Explaining MIPEX Scores with Patterns of Democracy

I’m always happy to see research published that I hoped to get done ‘one of theses days’. A recent paper in West European Politics uses a sophisticated model to statistically explain immigration policies using patterns of democracy. Different aspects of democracy are associated in different ways, but I’m a bit puzzled by the decision of the authors to downplay the influence of GDP. Perhaps there’s still a difference between political science and sociology after all, and institutional differences count more, so to speak, than for example a modernization thesis.

Wasn’t it already published, I’d include this paper as an example in my recent paper on recombining MIPEX. It’s just one of these instances where aggregated MIPEX scores (and in the supplementary material MIPEX dimensions) are used. Well, if you’re not into recombining MIPEX, a look at a pure reliability assessment of MIPEX might have helped making a slightly stronger case. With just 30 countries, more sensitivity analysis would also help. For instance, is there something about “settler legacies” or is it just Anglosaxon countries with a longer tradition of regulating race and ethnicity — something that MIPEX honours?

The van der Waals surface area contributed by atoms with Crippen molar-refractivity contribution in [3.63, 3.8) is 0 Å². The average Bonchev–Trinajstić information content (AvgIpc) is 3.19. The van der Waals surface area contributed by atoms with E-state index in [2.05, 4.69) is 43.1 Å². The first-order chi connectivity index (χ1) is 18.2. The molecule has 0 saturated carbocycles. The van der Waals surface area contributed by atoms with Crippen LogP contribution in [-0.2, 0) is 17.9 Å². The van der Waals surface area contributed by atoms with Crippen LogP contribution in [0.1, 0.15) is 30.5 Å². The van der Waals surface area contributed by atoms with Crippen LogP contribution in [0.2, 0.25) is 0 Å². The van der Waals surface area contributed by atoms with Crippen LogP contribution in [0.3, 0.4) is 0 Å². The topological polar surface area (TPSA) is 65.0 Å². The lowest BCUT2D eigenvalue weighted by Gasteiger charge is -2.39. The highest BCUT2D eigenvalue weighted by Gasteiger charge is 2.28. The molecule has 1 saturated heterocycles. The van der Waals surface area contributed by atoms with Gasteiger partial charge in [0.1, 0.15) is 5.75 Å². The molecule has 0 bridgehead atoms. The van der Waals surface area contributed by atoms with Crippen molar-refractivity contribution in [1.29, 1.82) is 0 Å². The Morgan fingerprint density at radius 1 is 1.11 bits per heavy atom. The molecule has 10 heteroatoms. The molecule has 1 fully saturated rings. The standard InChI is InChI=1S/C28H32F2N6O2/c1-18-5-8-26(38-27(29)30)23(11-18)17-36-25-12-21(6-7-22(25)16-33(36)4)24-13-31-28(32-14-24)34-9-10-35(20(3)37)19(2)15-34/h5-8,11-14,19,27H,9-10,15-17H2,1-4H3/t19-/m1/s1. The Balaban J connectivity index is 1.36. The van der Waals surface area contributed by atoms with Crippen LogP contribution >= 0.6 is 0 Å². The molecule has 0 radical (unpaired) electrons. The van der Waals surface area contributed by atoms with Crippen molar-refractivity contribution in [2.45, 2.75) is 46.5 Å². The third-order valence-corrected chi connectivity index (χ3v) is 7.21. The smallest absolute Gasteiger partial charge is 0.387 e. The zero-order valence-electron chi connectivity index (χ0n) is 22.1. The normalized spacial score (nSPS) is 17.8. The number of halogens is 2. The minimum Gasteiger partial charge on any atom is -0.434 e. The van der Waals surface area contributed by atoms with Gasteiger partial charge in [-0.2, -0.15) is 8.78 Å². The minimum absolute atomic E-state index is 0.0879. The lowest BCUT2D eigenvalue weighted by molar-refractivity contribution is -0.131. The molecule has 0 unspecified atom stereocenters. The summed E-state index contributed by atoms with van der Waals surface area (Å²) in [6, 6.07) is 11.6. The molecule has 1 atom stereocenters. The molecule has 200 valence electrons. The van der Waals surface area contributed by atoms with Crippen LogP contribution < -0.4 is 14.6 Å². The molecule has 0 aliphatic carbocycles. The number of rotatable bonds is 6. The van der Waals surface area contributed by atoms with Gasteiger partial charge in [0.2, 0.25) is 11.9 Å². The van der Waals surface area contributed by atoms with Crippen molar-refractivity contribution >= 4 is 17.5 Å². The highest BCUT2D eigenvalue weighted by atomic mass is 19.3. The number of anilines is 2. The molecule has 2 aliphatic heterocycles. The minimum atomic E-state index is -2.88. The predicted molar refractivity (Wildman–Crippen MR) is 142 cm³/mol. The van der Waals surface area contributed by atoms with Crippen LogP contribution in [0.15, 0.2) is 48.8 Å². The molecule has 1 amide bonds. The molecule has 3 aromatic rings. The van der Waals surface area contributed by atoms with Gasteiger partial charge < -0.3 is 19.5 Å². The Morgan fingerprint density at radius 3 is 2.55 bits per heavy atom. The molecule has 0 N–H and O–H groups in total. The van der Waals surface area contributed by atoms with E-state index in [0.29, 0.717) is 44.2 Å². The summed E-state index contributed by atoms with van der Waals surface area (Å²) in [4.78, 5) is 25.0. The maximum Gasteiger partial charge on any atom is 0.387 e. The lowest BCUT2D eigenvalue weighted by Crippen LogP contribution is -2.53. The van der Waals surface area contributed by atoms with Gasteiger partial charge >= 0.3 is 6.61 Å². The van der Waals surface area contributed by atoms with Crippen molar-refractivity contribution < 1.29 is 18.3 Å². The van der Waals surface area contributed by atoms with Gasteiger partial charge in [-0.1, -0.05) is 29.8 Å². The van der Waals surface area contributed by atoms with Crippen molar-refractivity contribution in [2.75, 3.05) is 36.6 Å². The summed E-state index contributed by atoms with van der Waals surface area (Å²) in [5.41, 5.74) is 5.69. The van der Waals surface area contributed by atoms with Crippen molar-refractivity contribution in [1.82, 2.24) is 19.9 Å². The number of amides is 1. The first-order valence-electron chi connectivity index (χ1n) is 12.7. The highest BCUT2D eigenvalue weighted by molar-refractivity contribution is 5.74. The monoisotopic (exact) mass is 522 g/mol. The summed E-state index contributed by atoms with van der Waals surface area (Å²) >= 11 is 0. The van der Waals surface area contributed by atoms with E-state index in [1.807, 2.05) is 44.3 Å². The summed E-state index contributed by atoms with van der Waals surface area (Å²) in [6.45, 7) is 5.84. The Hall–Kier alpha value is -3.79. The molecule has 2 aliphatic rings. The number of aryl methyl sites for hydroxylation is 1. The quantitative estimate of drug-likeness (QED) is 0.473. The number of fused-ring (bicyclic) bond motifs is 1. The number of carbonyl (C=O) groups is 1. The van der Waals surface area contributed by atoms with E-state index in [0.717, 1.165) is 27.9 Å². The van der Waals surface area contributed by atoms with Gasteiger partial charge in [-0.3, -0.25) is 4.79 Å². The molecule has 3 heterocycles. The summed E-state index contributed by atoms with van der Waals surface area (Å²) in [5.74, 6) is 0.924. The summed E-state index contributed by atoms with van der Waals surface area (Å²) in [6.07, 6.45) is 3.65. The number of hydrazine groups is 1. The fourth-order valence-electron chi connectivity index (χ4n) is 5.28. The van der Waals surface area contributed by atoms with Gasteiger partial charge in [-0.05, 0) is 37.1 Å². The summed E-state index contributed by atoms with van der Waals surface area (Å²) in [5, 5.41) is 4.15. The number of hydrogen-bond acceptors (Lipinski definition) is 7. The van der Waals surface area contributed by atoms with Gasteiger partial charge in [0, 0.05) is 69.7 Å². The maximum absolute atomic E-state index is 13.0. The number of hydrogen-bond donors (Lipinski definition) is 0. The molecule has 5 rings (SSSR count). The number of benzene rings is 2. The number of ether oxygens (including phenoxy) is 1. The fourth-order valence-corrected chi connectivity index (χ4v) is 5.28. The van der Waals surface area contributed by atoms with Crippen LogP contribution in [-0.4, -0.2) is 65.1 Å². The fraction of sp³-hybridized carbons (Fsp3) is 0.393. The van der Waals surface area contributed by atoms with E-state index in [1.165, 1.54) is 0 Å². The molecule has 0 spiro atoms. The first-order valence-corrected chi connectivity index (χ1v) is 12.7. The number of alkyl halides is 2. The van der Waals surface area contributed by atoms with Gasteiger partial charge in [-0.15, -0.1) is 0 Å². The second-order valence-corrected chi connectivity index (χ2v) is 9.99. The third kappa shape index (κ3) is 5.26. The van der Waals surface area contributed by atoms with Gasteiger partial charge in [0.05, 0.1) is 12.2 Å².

Future efforts should make use of the fact that MIPEX data have been collected over time, which makes for stronger conclusions (institutions or otherwise). They may also use theory other than the empirically refuted assumption that proportional systems are good for all kinds of minorities under all circumstance. Irrespective of these quibbles, with the paper by Anita Manatschal and Julian Bernauer we have a good basis to build on.

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